For the past several months, I’ve been hearing how null-sec players are “risk adverse”.  It’s the insult du jour ever since the topic of sovereignty rebalancing and FozzieSov in particular were raised.  According to the narrative of those who use this term, null-sec players are too afraid of loss to engage in the behavior they would prefer, and as a result, like frightened sheep, they herd together in great big coalitions and collections of allies.  This, in turn, results in the “big blue donut” view of null-sec, in which everyone “who matters” got together to form cartel-like collusion agreements to avoid their possible risk.

This view of Eve downplays any possible mechanic-reliant issues with the game and instead places the blame on players taking actions out of fear or a desire for safety, resulting in a terrible experience for null-sec players.  The players are to blame, not the game.  In fact, only a few greedy players are to blame, the coalition-leaders who serve as a star chamber pulling the strings and forcing everyone to dance to their tune.

In this case, “risk adverse” players are the great evil facing Eve… if only we could change the attitude of players, the reality of a boring null-sec would change.

Only… that’s not what “risk adverse” means.  In fact, “risk adverse” doesn’t mean anything.

Sunday, August 16, 2015

Searching for the Structure Fight

I’m an odd sort.  I spend my game time like Diogenes with his lamp, looking for an honest engagement.  I’m very particular about the kind of PvP that I enjoy.  I try to keep in mind that I’m intentionally choosy about my content.  I want high-quality content, and I’m willing to spend a lot of time to achieve it.  On the other hand, there’s a lot of PvP content I find of little value.  Thousands of those kills don’t balance out even one great fight.

But I wanted to share a little about myself to help you understand what I mean.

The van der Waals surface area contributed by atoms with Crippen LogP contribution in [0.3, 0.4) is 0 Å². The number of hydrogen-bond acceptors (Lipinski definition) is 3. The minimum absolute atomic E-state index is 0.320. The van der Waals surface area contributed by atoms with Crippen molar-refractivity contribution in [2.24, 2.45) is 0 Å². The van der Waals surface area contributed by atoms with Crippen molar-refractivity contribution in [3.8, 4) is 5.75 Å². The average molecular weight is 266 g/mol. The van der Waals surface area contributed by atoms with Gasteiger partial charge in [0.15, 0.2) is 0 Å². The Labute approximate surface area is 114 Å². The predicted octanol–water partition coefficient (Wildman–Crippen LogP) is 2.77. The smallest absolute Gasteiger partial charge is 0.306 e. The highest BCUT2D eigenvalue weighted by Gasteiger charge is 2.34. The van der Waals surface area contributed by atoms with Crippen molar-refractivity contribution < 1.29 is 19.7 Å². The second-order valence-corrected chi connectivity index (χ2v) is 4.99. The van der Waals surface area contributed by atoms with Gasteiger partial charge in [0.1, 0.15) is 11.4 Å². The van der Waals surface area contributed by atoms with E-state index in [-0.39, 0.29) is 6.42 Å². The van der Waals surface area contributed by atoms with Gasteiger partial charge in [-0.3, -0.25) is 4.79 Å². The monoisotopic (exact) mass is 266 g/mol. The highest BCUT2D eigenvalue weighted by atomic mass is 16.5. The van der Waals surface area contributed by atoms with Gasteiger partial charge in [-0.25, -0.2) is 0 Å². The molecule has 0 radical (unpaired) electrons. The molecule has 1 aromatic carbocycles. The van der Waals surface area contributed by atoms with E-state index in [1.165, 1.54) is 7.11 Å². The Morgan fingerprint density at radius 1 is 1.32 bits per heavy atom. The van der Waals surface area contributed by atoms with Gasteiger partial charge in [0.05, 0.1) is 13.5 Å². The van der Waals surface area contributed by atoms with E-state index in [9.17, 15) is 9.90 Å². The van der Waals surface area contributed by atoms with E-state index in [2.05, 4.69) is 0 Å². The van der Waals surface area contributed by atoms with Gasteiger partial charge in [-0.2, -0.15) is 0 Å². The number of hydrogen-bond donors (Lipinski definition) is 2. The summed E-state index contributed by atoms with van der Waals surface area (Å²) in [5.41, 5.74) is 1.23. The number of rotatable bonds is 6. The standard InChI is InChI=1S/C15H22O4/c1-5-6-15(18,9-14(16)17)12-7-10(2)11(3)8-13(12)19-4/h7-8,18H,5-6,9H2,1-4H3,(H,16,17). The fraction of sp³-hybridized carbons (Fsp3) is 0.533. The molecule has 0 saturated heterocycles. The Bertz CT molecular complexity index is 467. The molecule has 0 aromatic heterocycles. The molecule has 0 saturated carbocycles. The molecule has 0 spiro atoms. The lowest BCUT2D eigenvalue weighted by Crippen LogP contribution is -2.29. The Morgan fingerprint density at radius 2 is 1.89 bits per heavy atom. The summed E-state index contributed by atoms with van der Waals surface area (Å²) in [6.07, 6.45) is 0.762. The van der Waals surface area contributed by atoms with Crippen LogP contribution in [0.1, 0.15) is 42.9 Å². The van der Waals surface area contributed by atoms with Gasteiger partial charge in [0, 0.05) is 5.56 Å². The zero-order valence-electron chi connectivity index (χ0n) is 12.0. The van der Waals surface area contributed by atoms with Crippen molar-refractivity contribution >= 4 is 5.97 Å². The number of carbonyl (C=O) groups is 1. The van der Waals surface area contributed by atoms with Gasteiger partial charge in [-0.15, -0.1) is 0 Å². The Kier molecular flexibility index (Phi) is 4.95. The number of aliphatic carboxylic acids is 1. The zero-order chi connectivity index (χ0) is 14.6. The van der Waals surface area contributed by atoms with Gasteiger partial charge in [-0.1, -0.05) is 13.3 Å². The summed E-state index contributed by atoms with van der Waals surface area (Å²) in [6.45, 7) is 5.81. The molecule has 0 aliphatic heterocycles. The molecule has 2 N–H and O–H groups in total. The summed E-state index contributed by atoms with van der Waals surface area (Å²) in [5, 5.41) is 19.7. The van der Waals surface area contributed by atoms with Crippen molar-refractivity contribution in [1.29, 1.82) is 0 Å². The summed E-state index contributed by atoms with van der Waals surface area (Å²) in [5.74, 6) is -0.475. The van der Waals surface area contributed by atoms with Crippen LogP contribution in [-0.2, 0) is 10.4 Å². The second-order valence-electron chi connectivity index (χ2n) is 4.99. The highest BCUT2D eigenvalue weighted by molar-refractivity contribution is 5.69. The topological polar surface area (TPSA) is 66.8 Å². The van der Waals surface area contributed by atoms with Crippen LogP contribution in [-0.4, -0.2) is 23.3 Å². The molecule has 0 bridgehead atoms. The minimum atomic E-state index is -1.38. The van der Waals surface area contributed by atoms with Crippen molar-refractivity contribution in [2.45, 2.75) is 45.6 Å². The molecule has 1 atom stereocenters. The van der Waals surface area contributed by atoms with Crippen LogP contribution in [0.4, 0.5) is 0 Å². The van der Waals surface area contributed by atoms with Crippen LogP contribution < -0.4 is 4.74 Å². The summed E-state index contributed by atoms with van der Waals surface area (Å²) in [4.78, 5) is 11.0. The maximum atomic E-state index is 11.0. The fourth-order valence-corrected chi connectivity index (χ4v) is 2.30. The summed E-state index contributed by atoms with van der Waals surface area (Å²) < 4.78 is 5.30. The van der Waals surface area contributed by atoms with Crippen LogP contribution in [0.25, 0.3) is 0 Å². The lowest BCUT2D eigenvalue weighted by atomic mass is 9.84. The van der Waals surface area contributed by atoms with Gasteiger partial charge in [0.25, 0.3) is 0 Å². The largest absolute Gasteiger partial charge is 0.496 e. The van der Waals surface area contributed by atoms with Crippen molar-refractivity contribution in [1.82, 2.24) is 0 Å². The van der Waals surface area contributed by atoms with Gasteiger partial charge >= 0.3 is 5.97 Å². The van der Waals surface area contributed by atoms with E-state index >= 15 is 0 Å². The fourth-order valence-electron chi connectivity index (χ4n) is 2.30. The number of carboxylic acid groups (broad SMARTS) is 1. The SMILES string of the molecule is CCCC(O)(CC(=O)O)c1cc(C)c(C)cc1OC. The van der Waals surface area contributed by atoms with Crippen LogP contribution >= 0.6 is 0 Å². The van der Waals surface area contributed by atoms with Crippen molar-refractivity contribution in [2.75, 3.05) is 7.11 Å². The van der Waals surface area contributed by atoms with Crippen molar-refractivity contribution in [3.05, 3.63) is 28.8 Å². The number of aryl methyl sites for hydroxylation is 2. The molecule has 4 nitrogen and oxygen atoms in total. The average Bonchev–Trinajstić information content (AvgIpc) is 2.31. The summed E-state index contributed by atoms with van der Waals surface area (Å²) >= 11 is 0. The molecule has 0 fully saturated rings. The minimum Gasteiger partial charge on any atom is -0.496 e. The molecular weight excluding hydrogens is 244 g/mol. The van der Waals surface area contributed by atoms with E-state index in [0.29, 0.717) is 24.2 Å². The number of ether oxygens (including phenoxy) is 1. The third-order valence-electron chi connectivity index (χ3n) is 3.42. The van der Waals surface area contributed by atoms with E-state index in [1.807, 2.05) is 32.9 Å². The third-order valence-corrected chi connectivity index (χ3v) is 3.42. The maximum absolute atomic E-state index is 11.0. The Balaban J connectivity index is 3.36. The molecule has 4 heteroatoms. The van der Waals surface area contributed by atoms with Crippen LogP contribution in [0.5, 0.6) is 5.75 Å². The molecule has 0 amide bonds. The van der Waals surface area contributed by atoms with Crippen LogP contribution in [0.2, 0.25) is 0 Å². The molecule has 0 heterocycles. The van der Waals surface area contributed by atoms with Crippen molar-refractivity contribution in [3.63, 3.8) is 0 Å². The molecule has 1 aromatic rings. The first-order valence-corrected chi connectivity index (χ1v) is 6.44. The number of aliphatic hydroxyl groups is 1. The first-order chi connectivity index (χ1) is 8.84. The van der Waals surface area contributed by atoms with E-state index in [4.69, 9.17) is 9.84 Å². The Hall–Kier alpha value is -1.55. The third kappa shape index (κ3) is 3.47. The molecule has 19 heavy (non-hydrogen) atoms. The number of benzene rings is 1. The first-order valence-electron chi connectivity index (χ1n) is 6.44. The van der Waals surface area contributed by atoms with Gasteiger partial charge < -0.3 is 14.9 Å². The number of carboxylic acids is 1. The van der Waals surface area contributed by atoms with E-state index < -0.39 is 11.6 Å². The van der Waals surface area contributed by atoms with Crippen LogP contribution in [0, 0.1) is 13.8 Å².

Friday, August 14, 2015

... And Then It Got Worse

Boy, I can sure pick the times to be away from the game, can’t I?  Or rather, my laptop can (status update: still waiting on Best Buy, whereas Amazon got me my components in two days.  No wonder why BB is dying).

First, we had jump fatigue.  While we had some change aversion, it also brought very real frustration from logistics and industry pilots, as well as the penalty to subcap movement  when one wasn't needed.  And yet, it did accomplish the Balkanization of supercaps, which was a very good – and necessary – thing for the game.  Lowsec entities, in particular, cheered the changes.

Then, we had FozzieSov.  At first, the system was very bad, then it improved as CCP released revisions, and then it launched and sapped the soul right out of every defender.  The process as structured isn’t working as intended.  One of CCP’s stated goals – a noble one – was to make the results of sov battles more accurately reflect control of the grid.  CCP envisioned small gangs holding the line and killing cross-entosis ships, with ECM battles and a delicate interplay of various factors as forces jockeyed for control.  In reality, we got lone trolls and piles of nodes attackers never intended on contesting.  

And then, apparently the developers went on vacation right after releasing FozzieSov.

Monday, August 10, 2015

Eulogy For My MSI Gaming Laptop

It's official: my MSI GT70 laptop is, in fact, dead.  I attempted to replace the AC adapter, only to discover that the the motherboard is shot.  So, too, are my hopes of replacing it with another laptop.

Prior to me getting my MSI laptop in October of 2012, I had only ever played Eve on low settings with an integrated graphics card.  Seeing New Eden come alive with max settings was breathtaking, and since then I've only ever turned off asteroid effects and camera shake.  To me, MSI equates to a beautiful Eve.

It lasted almost three years, but alas my budget doesn't permit me to buy another one now.  But even if it did, I'm afraid I'm leaving the gaming laptop camp, perhaps for good.  With laptops, when one component breaks, you often have to toss the whole thing.  And I tend to get personally attached to my computers... I don't like replacing them or having to set them up again.  I don't like having to say good-bye to a laptop that did everything I needed it to do, and was sexy as hell to boot.

It's just too painful.  So, I'm joining the ranks of the desktop legions.  I was worried that I'd have to give up the evening Eve couch sessions while sitting with my wife, but I think I've found a work-around to that (monitor shifted being between put away in the corner and on the living room table, wireless mouse and keyboard, ftw!).  We'll see how it works.

It's a hard thing to abandon laptops, but the upside is just too great.  I need some flexibility to replace components instead of computers.  If I'd have done that previously, I'd still be able to keep Windows 7 on my main computer, instead of the crapshoot that is Windows 10.